Why Money Education Was the One Thing I Didn’t Know My Daughter Needed

I realized something: It should be a part of every school’s curriculum.

Last year my husband and I were diligently searching for a school to send our daughter to. Although she was only in preschool, it seemed like a big decision, and I spent a lot of time asking various educators about class sizes, unstructured time, and emergency procedures.

One thing I didn’t think to ask about was the schools’ approaches to teaching kids about money. It was something that I didn’t know I wanted a school to do, until the school that we settled on highlighted their financial education program, which includes having eighth graders handle the business of running hot lunch (proceeds to benefit field trips, obviously).

When I heard that each classroom at the school operates some type of business, I was thrilled. I immediately felt a sense of relief that was wholly unexpected. As a child who grew up poor, I didn’t receive any financial education until the second semester of my senior year of high school when I opted out of traditional math class and into “senior seminar,” which included a section on finances and investing. Even now, as I transition onto more stable financial footing, I’m learning as I go.

My experience isn’t unusual. According to a 2015 report from Champlain College’s Center for Financial Literacy, only five states (Alabama, Missouri, Tennessee, Virginia, and Utah) require that high school students take a semester-long class on personal finance. The same report gives 26 states grades of C, D, or F when it comes to high school students’ financial education.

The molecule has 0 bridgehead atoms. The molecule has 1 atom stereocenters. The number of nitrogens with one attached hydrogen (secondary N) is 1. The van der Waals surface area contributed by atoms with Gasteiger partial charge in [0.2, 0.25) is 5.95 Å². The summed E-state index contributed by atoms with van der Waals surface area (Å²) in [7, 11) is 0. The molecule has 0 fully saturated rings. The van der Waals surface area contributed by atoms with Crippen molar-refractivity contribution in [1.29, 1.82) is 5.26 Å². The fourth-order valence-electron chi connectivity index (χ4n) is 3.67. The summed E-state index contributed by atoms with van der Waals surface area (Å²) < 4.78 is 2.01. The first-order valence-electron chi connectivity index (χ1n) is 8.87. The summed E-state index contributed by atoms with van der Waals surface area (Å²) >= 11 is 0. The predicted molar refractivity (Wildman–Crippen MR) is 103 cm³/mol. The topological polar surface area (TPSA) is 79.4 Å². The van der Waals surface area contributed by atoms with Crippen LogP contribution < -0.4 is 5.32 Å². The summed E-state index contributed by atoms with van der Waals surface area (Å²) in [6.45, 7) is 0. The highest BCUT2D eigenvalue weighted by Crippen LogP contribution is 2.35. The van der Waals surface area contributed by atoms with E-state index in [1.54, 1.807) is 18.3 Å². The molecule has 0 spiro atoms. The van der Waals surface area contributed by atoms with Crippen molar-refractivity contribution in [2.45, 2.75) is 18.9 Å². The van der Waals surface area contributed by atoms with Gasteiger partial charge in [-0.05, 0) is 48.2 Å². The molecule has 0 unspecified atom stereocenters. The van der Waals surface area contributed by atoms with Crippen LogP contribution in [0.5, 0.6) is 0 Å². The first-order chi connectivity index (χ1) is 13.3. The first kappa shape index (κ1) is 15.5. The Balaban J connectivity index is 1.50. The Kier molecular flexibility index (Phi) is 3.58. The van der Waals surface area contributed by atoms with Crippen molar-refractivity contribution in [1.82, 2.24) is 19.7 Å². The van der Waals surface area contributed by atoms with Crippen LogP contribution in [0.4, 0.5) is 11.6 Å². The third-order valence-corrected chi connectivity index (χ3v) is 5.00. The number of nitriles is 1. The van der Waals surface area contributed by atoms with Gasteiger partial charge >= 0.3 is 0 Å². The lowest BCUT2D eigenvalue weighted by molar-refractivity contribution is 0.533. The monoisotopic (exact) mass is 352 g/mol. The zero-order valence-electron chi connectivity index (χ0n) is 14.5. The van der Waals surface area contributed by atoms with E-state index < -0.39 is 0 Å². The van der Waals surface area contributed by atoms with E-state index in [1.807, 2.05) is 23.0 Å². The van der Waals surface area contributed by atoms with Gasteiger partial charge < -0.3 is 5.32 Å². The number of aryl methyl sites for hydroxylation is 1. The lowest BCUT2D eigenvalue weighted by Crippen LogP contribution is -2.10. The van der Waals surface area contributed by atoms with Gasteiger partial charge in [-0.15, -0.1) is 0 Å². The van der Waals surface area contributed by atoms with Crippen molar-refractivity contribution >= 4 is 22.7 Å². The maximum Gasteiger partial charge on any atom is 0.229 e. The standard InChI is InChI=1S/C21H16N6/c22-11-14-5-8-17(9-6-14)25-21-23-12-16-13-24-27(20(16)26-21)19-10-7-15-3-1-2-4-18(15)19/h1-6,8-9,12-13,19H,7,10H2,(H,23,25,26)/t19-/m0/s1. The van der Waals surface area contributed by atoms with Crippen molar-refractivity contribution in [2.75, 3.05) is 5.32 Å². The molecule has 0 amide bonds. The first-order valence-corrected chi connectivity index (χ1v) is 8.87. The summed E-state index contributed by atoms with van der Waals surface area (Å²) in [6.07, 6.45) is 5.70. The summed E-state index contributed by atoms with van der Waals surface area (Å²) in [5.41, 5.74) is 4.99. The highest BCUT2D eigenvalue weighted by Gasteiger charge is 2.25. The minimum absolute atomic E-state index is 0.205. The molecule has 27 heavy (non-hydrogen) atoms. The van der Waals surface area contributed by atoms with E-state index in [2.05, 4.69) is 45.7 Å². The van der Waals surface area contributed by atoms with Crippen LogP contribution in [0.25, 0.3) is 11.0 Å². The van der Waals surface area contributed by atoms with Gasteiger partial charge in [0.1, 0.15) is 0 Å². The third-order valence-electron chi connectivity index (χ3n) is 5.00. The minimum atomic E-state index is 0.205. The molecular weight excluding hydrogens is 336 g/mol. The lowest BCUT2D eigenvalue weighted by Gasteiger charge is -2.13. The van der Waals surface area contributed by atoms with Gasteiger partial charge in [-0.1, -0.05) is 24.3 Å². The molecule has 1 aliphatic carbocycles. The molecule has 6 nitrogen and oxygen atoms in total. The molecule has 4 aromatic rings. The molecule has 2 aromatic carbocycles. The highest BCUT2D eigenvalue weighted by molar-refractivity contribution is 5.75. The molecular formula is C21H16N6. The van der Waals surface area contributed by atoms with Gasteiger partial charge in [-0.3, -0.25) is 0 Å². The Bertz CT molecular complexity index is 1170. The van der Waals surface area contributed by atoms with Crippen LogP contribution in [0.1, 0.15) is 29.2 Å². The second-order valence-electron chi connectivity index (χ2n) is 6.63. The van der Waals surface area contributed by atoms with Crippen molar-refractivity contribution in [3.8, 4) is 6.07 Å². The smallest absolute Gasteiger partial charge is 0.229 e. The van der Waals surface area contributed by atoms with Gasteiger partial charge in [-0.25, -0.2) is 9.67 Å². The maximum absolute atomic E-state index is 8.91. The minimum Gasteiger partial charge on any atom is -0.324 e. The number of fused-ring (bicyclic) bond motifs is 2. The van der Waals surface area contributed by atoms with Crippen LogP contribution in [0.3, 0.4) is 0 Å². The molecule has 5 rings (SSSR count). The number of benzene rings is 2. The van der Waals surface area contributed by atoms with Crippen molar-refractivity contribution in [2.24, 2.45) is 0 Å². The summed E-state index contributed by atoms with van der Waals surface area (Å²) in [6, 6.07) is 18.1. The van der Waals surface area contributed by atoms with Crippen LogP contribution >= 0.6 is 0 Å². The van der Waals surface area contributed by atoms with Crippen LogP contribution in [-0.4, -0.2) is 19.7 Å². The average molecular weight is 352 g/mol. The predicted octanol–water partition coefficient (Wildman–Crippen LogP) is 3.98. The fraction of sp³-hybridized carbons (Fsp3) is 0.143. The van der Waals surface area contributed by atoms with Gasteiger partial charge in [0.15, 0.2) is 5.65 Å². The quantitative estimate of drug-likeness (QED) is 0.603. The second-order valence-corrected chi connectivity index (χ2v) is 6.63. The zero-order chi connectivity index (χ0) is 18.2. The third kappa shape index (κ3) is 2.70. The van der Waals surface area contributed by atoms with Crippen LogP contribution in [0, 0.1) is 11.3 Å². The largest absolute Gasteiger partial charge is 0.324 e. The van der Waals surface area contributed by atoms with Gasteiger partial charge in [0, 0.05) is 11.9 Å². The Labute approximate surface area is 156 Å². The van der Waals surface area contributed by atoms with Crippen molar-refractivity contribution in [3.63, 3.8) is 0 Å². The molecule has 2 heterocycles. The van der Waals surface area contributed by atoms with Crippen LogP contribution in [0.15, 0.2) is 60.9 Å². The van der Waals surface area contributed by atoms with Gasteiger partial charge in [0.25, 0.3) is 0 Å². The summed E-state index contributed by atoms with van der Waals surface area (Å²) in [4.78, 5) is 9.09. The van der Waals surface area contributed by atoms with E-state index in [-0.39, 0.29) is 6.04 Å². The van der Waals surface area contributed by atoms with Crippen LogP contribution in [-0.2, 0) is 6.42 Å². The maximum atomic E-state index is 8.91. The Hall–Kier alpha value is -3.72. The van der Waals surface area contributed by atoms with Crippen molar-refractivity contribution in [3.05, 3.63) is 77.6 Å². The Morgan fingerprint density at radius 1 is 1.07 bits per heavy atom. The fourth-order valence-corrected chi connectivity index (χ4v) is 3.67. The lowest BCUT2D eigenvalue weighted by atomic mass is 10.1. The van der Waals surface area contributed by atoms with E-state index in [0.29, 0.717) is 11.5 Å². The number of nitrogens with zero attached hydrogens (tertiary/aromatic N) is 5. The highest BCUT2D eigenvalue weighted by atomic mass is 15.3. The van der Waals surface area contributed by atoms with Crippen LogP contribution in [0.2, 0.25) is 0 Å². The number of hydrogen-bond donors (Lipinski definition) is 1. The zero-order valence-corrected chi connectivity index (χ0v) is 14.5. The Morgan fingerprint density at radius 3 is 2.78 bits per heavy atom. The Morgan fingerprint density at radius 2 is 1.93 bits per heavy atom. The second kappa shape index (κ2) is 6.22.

This lack of education is unfair, especially to our nation’s most vulnerable students. When I was growing up poor, my parents didn’t teach me valuable financial lessons because they had never learned them, either. With little financial education in school, I was left to learn from mine and my parents’ financial mistakes, which didn’t exactly set me up for financial security as a young adult.

Last year the National Financial Capability Study surveyed more than 27,000 American adults and found that only 37 percent could correctly answer four out of five questions on a test about basic financial concepts like compound interest and inflation. (You can take the test yourself here). That was down from 42 percent before the great recession, according to Fortune. With nearly two-thirds of Americans unable to understand even basic financial concepts, we can’t assume that students are receiving quality financial education at home.

“When you look at the adult behavior, you can’t help but wonder whether or not these adults are doing a good job teaching their children,” John Pelletier, director of the Center for Financial Literacy at Champlain College, tells Market Watch.

In addition, a good portion of American parents aren’t talking to their kids about finances at all. A study by investment company T. Rowe Price found that 72 percent of parents plan to talk finances with their kids. This is roughly the same number that plan to talk to their kids about sex, but fewer than those who plan to discuss drugs and alcohol. Plus, this online survey was administered by an investment company, so it likely does not represent a wide swath of parents in various financial situations.

Generational poverty — when two or more generations of a family are born into poverty — is a very complicated issue that touches on institutional and social shortcomings. Yet, providing education about personal finances in schools would help empower all students to make more informed decisions and set them up for financial stability rather than continuing a cycle of financial distress.